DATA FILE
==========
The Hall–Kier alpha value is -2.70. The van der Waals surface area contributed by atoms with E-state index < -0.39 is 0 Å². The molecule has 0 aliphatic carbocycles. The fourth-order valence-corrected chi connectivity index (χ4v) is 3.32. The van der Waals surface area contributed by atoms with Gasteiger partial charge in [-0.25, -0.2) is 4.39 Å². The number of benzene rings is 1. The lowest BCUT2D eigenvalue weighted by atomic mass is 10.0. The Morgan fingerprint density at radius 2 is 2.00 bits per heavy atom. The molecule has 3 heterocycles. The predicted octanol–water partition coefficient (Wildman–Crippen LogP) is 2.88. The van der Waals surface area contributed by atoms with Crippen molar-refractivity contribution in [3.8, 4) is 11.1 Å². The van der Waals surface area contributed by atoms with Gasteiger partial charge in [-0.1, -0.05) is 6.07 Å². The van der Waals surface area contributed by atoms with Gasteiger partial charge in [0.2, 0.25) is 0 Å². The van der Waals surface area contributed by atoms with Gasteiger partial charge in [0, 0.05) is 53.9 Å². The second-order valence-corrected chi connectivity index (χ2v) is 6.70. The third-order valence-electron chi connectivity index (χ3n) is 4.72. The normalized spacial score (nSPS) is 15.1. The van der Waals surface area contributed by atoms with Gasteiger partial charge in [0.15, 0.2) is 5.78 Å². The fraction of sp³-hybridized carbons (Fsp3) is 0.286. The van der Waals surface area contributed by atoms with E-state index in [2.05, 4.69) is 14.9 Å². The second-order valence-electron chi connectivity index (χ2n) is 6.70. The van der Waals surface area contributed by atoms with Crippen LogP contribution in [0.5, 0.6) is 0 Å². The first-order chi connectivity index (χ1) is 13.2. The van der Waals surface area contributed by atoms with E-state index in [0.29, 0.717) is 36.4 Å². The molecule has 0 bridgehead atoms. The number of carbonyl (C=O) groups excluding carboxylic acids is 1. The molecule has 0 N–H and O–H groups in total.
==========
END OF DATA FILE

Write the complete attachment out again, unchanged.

The Hall–Kier alpha value is -2.70. The van der Waals surface area contributed by atoms with E-state index < -0.39 is 0 Å². The molecule has 0 aliphatic carbocycles. The fourth-order valence-corrected chi connectivity index (χ4v) is 3.32. The van der Waals surface area contributed by atoms with Gasteiger partial charge in [-0.25, -0.2) is 4.39 Å². The number of benzene rings is 1. The lowest BCUT2D eigenvalue weighted by atomic mass is 10.0. The Morgan fingerprint density at radius 2 is 2.00 bits per heavy atom. The molecule has 3 heterocycles. The predicted octanol–water partition coefficient (Wildman–Crippen LogP) is 2.88. The van der Waals surface area contributed by atoms with Crippen molar-refractivity contribution in [3.8, 4) is 11.1 Å². The van der Waals surface area contributed by atoms with Gasteiger partial charge in [-0.1, -0.05) is 6.07 Å². The van der Waals surface area contributed by atoms with Gasteiger partial charge in [0.2, 0.25) is 0 Å². The van der Waals surface area contributed by atoms with Gasteiger partial charge in [0, 0.05) is 53.9 Å². The second-order valence-corrected chi connectivity index (χ2v) is 6.70. The third-order valence-electron chi connectivity index (χ3n) is 4.72. The normalized spacial score (nSPS) is 15.1. The van der Waals surface area contributed by atoms with Gasteiger partial charge in [0.15, 0.2) is 5.78 Å². The fraction of sp³-hybridized carbons (Fsp3) is 0.286. The van der Waals surface area contributed by atoms with E-state index in [2.05, 4.69) is 14.9 Å². The second-order valence-electron chi connectivity index (χ2n) is 6.70. The van der Waals surface area contributed by atoms with Crippen LogP contribution in [0.5, 0.6) is 0 Å². The first-order chi connectivity index (χ1) is 13.2. The van der Waals surface area contributed by atoms with E-state index in [0.29, 0.717) is 36.4 Å². The molecule has 0 bridgehead atoms. The number of carbonyl (C=O) groups excluding carboxylic acids is 1. The molecule has 0 N–H and O–H groups in total.